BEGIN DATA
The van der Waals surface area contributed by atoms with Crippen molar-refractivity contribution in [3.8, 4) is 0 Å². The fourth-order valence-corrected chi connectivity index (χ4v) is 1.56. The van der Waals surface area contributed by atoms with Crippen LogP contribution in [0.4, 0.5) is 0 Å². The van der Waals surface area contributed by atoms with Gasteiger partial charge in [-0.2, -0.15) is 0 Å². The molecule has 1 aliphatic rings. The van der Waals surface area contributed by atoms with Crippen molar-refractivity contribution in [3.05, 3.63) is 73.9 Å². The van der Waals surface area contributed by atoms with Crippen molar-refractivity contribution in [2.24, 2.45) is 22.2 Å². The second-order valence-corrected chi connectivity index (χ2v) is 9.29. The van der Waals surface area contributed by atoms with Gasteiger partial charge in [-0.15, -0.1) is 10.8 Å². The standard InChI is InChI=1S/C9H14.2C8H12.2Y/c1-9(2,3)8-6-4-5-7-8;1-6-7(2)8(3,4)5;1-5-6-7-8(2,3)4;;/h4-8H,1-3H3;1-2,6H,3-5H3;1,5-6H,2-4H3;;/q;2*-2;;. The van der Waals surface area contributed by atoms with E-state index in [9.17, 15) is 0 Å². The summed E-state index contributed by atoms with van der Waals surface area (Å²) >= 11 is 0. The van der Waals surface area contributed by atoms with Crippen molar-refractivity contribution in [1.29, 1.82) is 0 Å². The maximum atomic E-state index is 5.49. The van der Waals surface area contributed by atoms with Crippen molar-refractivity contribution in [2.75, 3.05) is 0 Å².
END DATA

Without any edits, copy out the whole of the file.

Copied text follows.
The van der Waals surface area contributed by atoms with Crippen molar-refractivity contribution in [3.8, 4) is 0 Å². The fourth-order valence-corrected chi connectivity index (χ4v) is 1.56. The van der Waals surface area contributed by atoms with Crippen LogP contribution in [0.4, 0.5) is 0 Å². The van der Waals surface area contributed by atoms with Gasteiger partial charge in [-0.2, -0.15) is 0 Å². The molecule has 1 aliphatic rings. The van der Waals surface area contributed by atoms with Crippen molar-refractivity contribution in [3.05, 3.63) is 73.9 Å². The van der Waals surface area contributed by atoms with Crippen molar-refractivity contribution in [2.24, 2.45) is 22.2 Å². The second-order valence-corrected chi connectivity index (χ2v) is 9.29. The van der Waals surface area contributed by atoms with Gasteiger partial charge in [-0.15, -0.1) is 10.8 Å². The standard InChI is InChI=1S/C9H14.2C8H12.2Y/c1-9(2,3)8-6-4-5-7-8;1-6-7(2)8(3,4)5;1-5-6-7-8(2,3)4;;/h4-8H,1-3H3;1-2,6H,3-5H3;1,5-6H,2-4H3;;/q;2*-2;;. The van der Waals surface area contributed by atoms with E-state index in [9.17, 15) is 0 Å². The summed E-state index contributed by atoms with van der Waals surface area (Å²) >= 11 is 0. The van der Waals surface area contributed by atoms with Crippen molar-refractivity contribution in [1.29, 1.82) is 0 Å². The maximum atomic E-state index is 5.49. The van der Waals surface area contributed by atoms with Crippen molar-refractivity contribution in [2.75, 3.05) is 0 Å².